LONDON American satellite operator ICO Global Communications is to challenge the European Commission's decision to award the licenses for S-band mobile satellite services across EU states to Dublin, Ireland-based Solaris Mobile and the London headquartered Inmarsat group.
Inmarsat and Solaris which is a joint venture between France's Eutelsat and SES Astra of Luxembourg were earlier this week awarded 18-year rights to run services on the S-band radio spectrum across 27 European countries.
U.S. satellite companies ICO and TerraStar also bid for the licences but were not selected.
"ICO has spent years clearing the S-band worldwide, has an operational satellite using this frequency band and is registered in the International Telecommunications Union Master International Frequency Register (MIFR).
"We believe the just-concluded EU process jeopardizes years of international cooperation and coordination that has governed satellite communications worldwide," commented Michael Corkery, acting chief executive officer of ICO.
Corkery stressed "ICO will continue assessing its options in defending its international legal rights."
The EC's decision a huge boost for the delivery by satellite of mobile TV and broadband access in Europe has been long in coming and the awarding of the licenses had already been mired in controversy, which is now set to continue.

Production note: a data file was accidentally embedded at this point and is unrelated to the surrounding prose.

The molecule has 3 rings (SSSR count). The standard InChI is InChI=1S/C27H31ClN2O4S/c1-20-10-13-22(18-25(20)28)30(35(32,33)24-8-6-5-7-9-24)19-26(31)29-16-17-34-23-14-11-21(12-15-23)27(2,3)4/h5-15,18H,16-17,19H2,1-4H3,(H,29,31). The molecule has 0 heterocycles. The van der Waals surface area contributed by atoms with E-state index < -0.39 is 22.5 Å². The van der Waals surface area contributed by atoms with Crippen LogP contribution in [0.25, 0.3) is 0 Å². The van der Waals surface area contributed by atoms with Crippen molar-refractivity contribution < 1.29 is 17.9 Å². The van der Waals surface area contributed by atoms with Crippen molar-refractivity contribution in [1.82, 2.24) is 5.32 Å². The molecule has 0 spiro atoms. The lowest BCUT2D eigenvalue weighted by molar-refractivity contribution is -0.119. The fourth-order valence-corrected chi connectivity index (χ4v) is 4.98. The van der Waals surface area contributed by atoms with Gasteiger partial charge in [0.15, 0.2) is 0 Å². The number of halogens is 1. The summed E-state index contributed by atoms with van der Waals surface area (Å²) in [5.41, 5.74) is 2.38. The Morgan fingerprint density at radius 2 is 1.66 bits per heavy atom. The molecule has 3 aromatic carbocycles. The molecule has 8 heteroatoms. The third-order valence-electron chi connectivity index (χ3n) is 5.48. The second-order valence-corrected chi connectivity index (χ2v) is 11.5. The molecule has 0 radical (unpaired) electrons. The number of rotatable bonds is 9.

The European Commission took the controversial decision to award the licenses to use spectrum for the first time on a pan-European basis, rather than country by country, making these licenses potentially highly valuable.
ICO (Reston, VA) said it is challenging the process, having initiated legal proceedings in September 2008 in the European Court of First Instance seeking the annulment of Decision No. 626/2008/EC of the European Parliament. The satellite operator contends that the decision is illegal and should be annulled.
It says that as the legal proceedings had not been completed by the October 2008 deadline to submit applications to the EC to provide MSS, the company's subsidiary, ICO Satellite Limited filed an application with the EC, without prejudice, pending the outcome of the proceedings in the European Court of First Instance.
Plans to launch satellite based mobile TV and wireless broadband services already got off to an inauspicious start as Solaris also admitted on Thursday (May 14) it had discovered a fault on its recently launched satellite, which could prevent new services from running at full capacity. Solaris contends, however, this is a temporary hiccup.
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